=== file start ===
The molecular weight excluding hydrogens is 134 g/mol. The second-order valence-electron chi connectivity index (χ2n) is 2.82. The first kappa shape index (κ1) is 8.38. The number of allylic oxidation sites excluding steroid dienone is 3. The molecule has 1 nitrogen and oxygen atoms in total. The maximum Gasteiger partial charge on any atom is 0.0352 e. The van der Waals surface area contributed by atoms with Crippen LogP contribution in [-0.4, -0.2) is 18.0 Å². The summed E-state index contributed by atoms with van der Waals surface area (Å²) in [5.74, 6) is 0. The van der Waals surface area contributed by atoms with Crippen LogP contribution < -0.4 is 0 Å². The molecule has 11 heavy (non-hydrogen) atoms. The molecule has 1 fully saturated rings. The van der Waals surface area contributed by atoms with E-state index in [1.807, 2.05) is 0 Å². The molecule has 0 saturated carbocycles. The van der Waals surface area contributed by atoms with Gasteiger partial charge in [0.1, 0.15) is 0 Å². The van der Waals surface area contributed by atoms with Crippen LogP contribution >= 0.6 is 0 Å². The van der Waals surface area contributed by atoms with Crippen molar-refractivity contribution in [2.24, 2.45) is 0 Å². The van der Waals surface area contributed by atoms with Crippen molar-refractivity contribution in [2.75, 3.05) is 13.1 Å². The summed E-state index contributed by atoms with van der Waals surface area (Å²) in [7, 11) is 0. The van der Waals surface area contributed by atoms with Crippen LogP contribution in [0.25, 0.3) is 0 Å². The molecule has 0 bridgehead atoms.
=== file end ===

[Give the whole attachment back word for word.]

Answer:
The molecular weight excluding hydrogens is 134 g/mol. The second-order valence-electron chi connectivity index (χ2n) is 2.82. The first kappa shape index (κ1) is 8.38. The number of allylic oxidation sites excluding steroid dienone is 3. The molecule has 1 nitrogen and oxygen atoms in total. The maximum Gasteiger partial charge on any atom is 0.0352 e. The van der Waals surface area contributed by atoms with Crippen LogP contribution in [-0.4, -0.2) is 18.0 Å². The summed E-state index contributed by atoms with van der Waals surface area (Å²) in [5.74, 6) is 0. The van der Waals surface area contributed by atoms with Crippen LogP contribution < -0.4 is 0 Å². The molecule has 11 heavy (non-hydrogen) atoms. The molecule has 1 fully saturated rings. The van der Waals surface area contributed by atoms with E-state index in [1.807, 2.05) is 0 Å². The molecule has 0 saturated carbocycles. The van der Waals surface area contributed by atoms with Gasteiger partial charge in [0.1, 0.15) is 0 Å². The van der Waals surface area contributed by atoms with Crippen LogP contribution >= 0.6 is 0 Å². The van der Waals surface area contributed by atoms with Crippen molar-refractivity contribution in [2.24, 2.45) is 0 Å². The van der Waals surface area contributed by atoms with Crippen molar-refractivity contribution in [2.75, 3.05) is 13.1 Å². The summed E-state index contributed by atoms with van der Waals surface area (Å²) in [7, 11) is 0. The van der Waals surface area contributed by atoms with Crippen LogP contribution in [0.25, 0.3) is 0 Å². The molecule has 0 bridgehead atoms.